Women's Labour in Jordan

Review: Gallagher on Sonbol

Amira El-Azhary Sonbol. Women of Jordan: Islam, Labor and the Law. Syracuse: Syracuse University Press, 2003. i + 300 pp. Index. $45.00 (cloth), ISBN 0-8156-2964-8; $24.95 (paper), ISBN 0-8156-2985-0.

Reviewed for H-Levant by Sally K. Gallagher, Department of Sociology, Oregon State University
Published by H-Levant@h-net.msu.edu (October 2003)

The Difference between What Is Legal and What Is Real

The central question addressed in Sonbol's review of women's employment experience in Jordan is why high rates of literacy have not translated into higher rates of university level education and employment (specifically in business and the professions) among women. This is a fair and interesting question, given the high correlation between access to education and access to employment argued by much of the research on women in less developed, industrializing countries. Yet, what macro-level analyses often cannot do, Sonbol's analysis does by linking multiple levels of legal and religious constructs regarding "women's status" with local cultural understandings of appropriate womanhood. Particularly important in this regard is the role of 'urf (traditional law) in maintaining persistent tribal/ethnic notions of gender that shape both the opportunities and possibilities women see for themselves. In doing so, she demonstrates how legal changes themselves are ineffective apart from the broader popular moral and cultural frameworks within which women live their lives.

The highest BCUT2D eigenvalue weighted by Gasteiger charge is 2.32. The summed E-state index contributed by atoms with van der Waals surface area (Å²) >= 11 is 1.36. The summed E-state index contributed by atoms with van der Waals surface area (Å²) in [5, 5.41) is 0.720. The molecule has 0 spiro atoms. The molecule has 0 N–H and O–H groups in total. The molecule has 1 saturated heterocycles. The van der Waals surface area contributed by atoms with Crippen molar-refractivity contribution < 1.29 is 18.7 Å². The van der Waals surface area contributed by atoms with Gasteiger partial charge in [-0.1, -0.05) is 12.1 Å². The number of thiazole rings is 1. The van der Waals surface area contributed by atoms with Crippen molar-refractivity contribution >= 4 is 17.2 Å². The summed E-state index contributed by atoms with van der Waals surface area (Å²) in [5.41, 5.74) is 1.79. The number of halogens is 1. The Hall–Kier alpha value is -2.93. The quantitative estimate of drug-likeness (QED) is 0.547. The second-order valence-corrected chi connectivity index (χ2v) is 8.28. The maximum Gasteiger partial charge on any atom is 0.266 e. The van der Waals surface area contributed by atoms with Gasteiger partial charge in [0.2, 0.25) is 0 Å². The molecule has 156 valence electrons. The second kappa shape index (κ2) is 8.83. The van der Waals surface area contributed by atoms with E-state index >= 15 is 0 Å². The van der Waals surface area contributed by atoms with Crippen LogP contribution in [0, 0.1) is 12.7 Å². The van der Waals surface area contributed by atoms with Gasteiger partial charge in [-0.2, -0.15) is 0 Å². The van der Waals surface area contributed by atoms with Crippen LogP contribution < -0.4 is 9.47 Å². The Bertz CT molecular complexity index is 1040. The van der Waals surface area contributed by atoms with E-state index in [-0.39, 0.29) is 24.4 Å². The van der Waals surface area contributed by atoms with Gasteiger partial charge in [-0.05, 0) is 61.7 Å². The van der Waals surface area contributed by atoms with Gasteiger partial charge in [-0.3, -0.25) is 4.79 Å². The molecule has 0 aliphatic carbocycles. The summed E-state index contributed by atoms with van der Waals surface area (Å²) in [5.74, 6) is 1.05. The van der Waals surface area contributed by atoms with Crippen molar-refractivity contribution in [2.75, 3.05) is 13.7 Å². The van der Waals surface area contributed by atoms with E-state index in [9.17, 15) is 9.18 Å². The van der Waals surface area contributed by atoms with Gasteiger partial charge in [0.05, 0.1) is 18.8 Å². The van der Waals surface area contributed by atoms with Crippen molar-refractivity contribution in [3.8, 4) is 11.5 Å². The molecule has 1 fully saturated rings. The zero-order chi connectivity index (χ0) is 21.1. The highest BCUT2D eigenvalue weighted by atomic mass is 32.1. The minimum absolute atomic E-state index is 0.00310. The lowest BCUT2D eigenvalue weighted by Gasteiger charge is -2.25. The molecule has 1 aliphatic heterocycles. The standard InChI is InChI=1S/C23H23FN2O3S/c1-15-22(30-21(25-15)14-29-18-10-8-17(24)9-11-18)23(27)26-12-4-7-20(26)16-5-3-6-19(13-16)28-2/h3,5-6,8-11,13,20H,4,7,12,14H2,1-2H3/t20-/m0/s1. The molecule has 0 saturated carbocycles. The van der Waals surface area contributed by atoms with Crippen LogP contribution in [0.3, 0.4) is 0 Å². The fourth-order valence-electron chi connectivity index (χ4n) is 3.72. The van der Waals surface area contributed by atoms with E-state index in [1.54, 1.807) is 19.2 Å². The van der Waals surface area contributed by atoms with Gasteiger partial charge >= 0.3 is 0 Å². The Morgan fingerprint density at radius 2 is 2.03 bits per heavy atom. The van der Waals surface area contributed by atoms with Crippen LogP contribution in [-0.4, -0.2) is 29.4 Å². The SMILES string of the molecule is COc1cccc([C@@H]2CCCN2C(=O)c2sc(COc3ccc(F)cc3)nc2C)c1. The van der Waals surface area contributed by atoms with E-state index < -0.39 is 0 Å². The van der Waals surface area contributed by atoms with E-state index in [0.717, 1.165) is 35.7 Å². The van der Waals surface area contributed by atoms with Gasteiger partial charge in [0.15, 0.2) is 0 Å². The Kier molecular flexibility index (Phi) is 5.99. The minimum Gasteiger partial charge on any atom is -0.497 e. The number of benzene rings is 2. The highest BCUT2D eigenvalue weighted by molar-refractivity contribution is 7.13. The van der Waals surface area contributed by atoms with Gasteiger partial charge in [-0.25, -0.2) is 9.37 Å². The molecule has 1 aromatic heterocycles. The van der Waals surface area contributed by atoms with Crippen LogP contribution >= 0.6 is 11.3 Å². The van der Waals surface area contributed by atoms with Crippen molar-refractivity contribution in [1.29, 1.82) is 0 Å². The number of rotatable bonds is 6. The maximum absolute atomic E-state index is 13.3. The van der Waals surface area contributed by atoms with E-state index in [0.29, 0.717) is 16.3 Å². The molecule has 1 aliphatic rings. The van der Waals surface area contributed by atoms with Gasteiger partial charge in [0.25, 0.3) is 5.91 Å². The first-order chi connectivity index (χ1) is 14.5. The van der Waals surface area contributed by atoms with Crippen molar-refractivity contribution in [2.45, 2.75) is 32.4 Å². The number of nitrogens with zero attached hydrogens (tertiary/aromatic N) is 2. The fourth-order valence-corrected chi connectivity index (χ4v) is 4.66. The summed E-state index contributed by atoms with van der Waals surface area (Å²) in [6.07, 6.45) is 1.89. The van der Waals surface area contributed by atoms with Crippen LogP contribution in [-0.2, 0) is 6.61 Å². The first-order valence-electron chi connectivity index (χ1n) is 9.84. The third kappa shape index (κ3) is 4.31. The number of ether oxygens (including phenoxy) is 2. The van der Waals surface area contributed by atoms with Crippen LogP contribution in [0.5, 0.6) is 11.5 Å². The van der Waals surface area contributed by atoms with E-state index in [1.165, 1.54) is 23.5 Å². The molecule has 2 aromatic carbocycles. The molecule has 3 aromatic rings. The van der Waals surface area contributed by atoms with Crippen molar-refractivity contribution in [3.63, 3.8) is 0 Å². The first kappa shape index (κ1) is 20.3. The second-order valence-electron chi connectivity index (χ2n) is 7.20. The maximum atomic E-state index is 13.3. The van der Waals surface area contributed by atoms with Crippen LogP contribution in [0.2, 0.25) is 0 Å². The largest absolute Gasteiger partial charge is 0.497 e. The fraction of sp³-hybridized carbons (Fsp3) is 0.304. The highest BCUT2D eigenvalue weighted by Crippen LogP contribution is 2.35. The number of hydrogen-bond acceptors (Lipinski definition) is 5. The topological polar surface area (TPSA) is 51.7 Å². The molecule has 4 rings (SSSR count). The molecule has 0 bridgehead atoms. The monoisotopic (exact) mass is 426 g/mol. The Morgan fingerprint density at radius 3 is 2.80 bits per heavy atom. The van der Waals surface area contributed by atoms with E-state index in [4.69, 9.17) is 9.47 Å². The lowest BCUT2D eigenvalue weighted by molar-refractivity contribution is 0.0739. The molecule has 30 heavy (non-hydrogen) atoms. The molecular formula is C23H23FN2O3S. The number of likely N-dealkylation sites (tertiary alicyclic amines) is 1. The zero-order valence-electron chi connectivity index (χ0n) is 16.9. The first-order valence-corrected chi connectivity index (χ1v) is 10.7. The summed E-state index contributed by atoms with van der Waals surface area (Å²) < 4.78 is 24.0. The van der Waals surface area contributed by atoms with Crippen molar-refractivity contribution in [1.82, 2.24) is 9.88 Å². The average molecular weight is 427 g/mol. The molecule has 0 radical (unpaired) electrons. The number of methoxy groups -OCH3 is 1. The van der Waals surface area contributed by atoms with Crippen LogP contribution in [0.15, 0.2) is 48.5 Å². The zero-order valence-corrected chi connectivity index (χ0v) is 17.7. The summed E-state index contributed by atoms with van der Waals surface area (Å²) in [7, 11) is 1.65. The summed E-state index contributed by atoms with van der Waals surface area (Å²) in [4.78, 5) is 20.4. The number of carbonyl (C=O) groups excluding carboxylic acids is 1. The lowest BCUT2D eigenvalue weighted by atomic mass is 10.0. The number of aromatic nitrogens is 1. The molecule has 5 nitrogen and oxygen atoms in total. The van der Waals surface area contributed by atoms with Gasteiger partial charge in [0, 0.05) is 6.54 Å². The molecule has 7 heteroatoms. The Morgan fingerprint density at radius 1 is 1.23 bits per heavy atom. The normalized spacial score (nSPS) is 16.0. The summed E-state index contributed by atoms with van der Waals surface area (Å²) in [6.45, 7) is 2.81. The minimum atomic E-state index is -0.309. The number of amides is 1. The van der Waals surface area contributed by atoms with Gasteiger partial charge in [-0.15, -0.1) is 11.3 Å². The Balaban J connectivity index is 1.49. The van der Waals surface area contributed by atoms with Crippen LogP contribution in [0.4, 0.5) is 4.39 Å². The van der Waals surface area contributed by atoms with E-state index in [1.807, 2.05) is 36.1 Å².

The book is divided conceptually into two sets of chapters. The first deals with cultural and legal history, the second with the status of women in contemporary Jordan. Sonbol begins with an analysis of the multiple sources of contemporary family laws including pre-modern shari'a law, emerging syntheses of shari'a law with European legal forms during and after Ottoman period, and contemporary legal reforms resulting from the demands of global capitalism for inexpensive female labor. Sonbol traces the shifting fortunes of women's entrepreneurship and ability to own and control personal property through an analysis of Ottoman court records tracing the loss of a tradition of women's entrepreneurship through the emergence of the nation state. Students of women in Middle East history will find much of this story reminiscent of work on the uses of gender in national movements in Tunisia and women entrepreneurs in nineteenth century Aleppo. Three systems of courts resulted from these multiple sources of law: national courts (for property, criminal and commercial issues); family and personal status courts (for marriage, divorce, child custody, and inheritance, etc.); and emergency, military and government courts (for issues of state security). Rather than simply focusing on the law "on the books" Sonbol explores the application of the law through an analysis of court documents. In doing so, she traces the movement from the dynamic application of shari'a as 'urf (common law) to its less flexible and more rigid application today. Following this review of the history of women's legal and employment status, Sonbol moves on to describe the women's employment, guardianship of women, marriage and honor crimes in chapters 4 through 7. Importantly here, she focuses on the application of laws that require a male relative's approval before women marry or enter the labor force. Chapter 5 examines the salience of marriage to women's identity and experience in Jordan. Central to this section is a discussion of the gap between the expectation of a woman to be the "queen" of her home, and the reality of women's subordination to mothers-in-law. Important here, as well, is the ways in which shari'a law is interpreted and applied through tribal laws, particularly those surrounding guardianship.